For others on the Santa Rosa Plain, in places like Rohnert Park, the marine layer spoiled the show.

"We just got blasted with the fog, or high clouds," said Ed Megill, a Rohnert Park resident who heads up the Santa Rosa Junior College Planetarium.

"I said the moon would vanish," Thomas Targett, a Sonoma State University astronomy professor told his students. But he didn't expect it would be because of the weather. They had to cancel a telescope viewing.

In other parts of the county such as Occidental, residents had clearer skies and reported a bloodshot moon that seemed to be taking a cue from Mars.

Some residents in Santa Rosa didn't have to go into the hills to glimpse most of the celestial phenomenon, which began just before 11 p.m. Monday, culminating with the full eclipse around midnight, lasting more than an hour.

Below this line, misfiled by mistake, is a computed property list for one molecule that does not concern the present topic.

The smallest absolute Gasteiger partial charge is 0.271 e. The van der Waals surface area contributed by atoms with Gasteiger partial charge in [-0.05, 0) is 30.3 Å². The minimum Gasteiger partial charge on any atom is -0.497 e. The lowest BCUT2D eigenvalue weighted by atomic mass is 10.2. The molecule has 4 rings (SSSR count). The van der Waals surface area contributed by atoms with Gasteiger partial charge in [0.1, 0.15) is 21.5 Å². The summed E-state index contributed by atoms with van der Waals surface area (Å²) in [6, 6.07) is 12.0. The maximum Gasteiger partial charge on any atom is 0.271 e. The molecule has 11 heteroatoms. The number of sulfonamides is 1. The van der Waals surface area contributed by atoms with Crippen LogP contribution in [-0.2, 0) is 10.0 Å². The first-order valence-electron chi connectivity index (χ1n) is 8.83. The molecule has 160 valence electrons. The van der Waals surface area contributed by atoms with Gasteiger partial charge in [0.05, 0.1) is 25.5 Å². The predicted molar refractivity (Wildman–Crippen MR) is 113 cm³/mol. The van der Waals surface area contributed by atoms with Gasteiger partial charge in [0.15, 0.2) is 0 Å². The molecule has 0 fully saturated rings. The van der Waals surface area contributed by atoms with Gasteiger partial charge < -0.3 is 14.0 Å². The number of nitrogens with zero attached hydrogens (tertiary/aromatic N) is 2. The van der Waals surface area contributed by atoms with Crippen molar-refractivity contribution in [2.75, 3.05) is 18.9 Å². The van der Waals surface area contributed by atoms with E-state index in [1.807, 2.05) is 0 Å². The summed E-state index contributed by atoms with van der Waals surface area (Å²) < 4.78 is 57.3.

"It was pretty beautiful. It was like a black, full moon with a bit of a reddish tint," said Gary Weston, a retired astrophysics and astronomy professor who lives in Bennett Valley.

Astronomers say the redness on the moon's surface is caused by the longer wavelengths of sunlight, reddish in color, that make their way though the earth's atmosphere and get reflected off the moon.

"It's like adding up all the sunrises and sunsets and shining them on the moon's surface," Targett said.

This week's eclipse is the first of four total lunar eclipses this year and next, a so-called tetrad that won't occur again until 2032-33.

The next total eclipse is scheduled for Oct. 8, but at a more inconvenient time of night, reaching its darkest point at 3:56 a.m.

You can reach Staff Writer Clark Mason at 521-5214 or

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